The Thirteenth Tale

The Thirteenth Tale

I knew how it was for him.  It was easier now that I was grown up than when I was a child.  How much harder birthdays had been in the house. Presents hidden overnight in the shed, not from me, but from my mother, who could not bear the sight of them.  The inevitable headache was her jealously guarded rite of remembrance, one that made it impossible to invite other children to the house, impossible, too, to leave her for the treat of a visit to the zoo or the park.  My birthday toys were always quiet ones. Cakes were never homemade, and the leftovers had to be divested of their candles and icing before they could be put in the tin for the next day.

Happy birthday? Father whispered the words, Happy Birthday, hilariously, right in my ear.  We played silent card games where the winner pulled gleeful faces and the loser grimaced and slumped, and nothing, not a peep, not a splutter, could be heard in the room above our heads.  In between games, up and down he went, my poor father, between the silent pain of the bedroom and the secret birthday downstairs, changing his face from jollity to sympathy, from sympathy back to jollity, in the stairwell.

Unhappy birthday.  From the day I was born, grief was always present.  It settled like dust upon the household. It covered everyone and everything; it invaded us with every breath we took.  It shrouded us in our own separate miseries.

Why couldn’t she love me?  Why did my life mean less to her than my sister’s death?

The Thirteenth Tale, by Diane Setterfield, is the story of Margaret Lea and Vida Winter.  Margaret is a surviving twin – her identical twin died soon after birth.  She feels as though in losing her sister, she has lost her other half.  In another household, she might have recovered from the loss of her ‘other self’.  But because her mother is unable to let go of the pain of losing her daughter enough to get to know, love, and appreciate the daughter left behind, the surviving twin grows into a woman feeling that she is incomplete.

Vida Winter is a reclusive author, best known for her much beloved collection of twelve stories, and has spent the last 60s years telling lie after lie to those who want to know more about her.  She hides her truth, guards it jealously, and will not allow anyone to get close to the real her.  That is, until she decides to have Margaret write her biography as she lies on her deathbed.  To Margaret, she is honest, though unwilling to answer questions, or to tell the story in any other way than just how she sees fit.  And what a story, full of Gothic mysteries ala’ Jane Eyre.  This Thirteenth Tale tells the story of a mansion, a ghost, a nanny, identical twins ignored by their bizarre mother and uncle, a housekeeper and a gardener, and various sundry characters.  Margaret finds herself being pulled deeper into the story, even as she tries to solve the puzzles she finds along the way.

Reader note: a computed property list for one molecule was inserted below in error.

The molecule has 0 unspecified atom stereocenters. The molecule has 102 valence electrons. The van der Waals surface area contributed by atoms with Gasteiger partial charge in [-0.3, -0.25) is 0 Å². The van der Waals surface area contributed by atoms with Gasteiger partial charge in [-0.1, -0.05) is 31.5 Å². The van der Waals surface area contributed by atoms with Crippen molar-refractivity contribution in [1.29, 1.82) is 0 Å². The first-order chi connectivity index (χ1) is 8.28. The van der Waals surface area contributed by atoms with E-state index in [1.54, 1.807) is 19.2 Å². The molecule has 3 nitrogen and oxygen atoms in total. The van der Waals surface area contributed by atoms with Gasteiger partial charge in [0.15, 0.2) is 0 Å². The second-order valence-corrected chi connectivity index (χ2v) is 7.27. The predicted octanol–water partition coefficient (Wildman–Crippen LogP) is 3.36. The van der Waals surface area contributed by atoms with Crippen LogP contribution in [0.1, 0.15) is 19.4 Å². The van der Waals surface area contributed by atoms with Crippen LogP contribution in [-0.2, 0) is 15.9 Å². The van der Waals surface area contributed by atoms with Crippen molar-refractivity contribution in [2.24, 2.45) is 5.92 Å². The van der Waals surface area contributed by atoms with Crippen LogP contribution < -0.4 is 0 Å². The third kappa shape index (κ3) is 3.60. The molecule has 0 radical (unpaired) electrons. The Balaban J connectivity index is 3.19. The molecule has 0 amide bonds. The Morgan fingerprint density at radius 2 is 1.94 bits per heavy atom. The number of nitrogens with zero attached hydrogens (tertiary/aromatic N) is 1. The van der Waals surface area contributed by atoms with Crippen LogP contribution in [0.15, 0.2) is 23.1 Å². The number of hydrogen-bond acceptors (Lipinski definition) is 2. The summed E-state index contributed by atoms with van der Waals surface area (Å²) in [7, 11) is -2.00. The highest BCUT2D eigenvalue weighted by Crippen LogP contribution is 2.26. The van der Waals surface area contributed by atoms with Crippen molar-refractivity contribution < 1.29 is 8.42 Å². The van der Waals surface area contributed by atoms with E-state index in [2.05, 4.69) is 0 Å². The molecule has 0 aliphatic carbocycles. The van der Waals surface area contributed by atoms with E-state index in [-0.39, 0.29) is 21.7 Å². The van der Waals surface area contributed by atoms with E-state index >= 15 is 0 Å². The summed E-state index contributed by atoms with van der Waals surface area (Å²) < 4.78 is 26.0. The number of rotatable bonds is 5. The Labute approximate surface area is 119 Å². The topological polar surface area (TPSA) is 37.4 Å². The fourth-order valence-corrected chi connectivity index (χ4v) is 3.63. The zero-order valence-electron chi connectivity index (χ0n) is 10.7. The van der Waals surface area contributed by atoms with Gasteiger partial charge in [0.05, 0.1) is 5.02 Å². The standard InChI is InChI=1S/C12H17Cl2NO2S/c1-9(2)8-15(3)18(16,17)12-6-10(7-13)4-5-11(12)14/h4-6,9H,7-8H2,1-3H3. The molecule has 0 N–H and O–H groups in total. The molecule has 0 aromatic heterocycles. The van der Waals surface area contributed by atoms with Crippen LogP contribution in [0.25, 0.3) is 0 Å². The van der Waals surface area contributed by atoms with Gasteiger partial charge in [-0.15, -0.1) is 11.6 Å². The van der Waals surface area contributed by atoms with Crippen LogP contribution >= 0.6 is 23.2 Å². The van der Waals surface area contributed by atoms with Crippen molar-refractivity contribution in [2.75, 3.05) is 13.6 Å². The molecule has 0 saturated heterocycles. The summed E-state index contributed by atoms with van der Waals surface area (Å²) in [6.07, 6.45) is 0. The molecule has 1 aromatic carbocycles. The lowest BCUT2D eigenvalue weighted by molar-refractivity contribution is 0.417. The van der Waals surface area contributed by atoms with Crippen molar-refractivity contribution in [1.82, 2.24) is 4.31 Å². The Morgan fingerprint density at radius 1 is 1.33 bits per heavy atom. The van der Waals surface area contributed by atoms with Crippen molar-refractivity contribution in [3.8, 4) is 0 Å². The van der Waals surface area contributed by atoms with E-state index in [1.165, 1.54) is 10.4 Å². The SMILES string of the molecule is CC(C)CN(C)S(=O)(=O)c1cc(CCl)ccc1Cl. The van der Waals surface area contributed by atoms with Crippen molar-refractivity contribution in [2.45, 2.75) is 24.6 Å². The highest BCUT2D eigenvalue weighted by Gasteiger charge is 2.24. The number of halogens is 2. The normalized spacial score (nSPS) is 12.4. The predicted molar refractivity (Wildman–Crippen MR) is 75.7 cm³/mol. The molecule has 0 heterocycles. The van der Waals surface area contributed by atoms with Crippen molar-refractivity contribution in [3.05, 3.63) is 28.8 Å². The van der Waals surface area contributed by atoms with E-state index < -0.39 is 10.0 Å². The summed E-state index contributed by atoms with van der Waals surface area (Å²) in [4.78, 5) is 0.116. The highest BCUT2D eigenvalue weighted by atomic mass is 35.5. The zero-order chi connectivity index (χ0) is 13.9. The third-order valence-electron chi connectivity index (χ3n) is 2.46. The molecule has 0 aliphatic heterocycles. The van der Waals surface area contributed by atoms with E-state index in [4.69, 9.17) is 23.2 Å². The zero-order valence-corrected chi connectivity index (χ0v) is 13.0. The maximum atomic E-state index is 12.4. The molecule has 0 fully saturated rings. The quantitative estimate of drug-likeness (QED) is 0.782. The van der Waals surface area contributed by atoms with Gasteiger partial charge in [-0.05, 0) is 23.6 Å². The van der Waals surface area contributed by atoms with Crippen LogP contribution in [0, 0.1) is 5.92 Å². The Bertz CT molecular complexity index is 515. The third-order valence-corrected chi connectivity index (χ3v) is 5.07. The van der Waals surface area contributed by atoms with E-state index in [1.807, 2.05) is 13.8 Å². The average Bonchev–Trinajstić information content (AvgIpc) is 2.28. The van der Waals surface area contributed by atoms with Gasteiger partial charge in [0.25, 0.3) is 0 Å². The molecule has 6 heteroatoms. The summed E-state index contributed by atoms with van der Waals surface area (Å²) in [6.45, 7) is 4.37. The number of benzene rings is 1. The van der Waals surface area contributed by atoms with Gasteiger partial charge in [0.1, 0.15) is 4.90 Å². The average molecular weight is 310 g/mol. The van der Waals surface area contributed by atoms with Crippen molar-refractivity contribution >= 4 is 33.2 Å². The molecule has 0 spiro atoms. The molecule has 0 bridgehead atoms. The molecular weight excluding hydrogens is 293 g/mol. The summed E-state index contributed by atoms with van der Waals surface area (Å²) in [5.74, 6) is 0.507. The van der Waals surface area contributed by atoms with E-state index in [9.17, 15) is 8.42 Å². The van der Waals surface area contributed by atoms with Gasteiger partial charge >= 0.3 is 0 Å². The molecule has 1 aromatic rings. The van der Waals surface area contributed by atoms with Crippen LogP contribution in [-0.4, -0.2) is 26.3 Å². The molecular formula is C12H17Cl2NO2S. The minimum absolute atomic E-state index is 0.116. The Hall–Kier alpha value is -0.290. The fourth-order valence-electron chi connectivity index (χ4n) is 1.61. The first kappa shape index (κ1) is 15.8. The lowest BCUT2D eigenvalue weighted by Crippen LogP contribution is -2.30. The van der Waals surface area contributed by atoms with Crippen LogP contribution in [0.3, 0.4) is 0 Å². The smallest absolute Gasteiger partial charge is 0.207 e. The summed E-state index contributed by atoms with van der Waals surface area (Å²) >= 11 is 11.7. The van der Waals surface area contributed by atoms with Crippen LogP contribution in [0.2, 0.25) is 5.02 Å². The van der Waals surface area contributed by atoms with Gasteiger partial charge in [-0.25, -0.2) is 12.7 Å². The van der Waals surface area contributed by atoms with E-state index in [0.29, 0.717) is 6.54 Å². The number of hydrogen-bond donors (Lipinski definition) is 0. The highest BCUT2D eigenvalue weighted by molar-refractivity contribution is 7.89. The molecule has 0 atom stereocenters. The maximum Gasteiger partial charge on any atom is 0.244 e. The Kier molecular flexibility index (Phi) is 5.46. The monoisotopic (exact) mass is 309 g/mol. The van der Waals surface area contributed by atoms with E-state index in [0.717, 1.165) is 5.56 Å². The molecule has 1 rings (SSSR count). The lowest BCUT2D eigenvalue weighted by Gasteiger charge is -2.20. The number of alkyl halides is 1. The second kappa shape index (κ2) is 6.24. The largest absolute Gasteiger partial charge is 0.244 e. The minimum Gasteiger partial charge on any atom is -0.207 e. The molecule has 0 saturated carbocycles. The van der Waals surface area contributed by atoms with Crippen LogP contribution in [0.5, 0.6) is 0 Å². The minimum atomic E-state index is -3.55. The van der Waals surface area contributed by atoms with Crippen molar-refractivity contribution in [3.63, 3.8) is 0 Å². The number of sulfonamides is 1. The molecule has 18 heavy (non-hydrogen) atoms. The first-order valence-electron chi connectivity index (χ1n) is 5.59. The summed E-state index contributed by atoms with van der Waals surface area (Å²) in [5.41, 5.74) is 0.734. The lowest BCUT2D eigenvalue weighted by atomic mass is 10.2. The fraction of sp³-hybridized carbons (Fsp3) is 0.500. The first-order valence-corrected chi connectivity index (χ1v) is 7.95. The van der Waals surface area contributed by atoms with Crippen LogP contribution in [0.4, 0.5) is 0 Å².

At about 3/4 of the way through, I thought I had this book all figured out, and all that was left was for the author to wrap it up.  I was wrong, she had a few genuine surprises left for me, which I liked.  I picked this book up as part of the 342,745 Ways to Herd Cats reading challenge, and after a bit of a slow start, I found it hard to put down.  A very good read, that I would highly recommend.

5 thoughts on “The Thirteenth Tale

  1. I read this in November 2006 and loved this book–especially the surviving-twin aspect because *I* was a surviving identical twin, and that made the narrator resonate for me. But, the story was just so darn good!

  2. This seems like a sad story, but if it’s got surprises (and SECRETS) then all the better! I’m glad you liked it, and it seems you’ve been reading a lot of books that have been well written and have satisfying plots. 🙂

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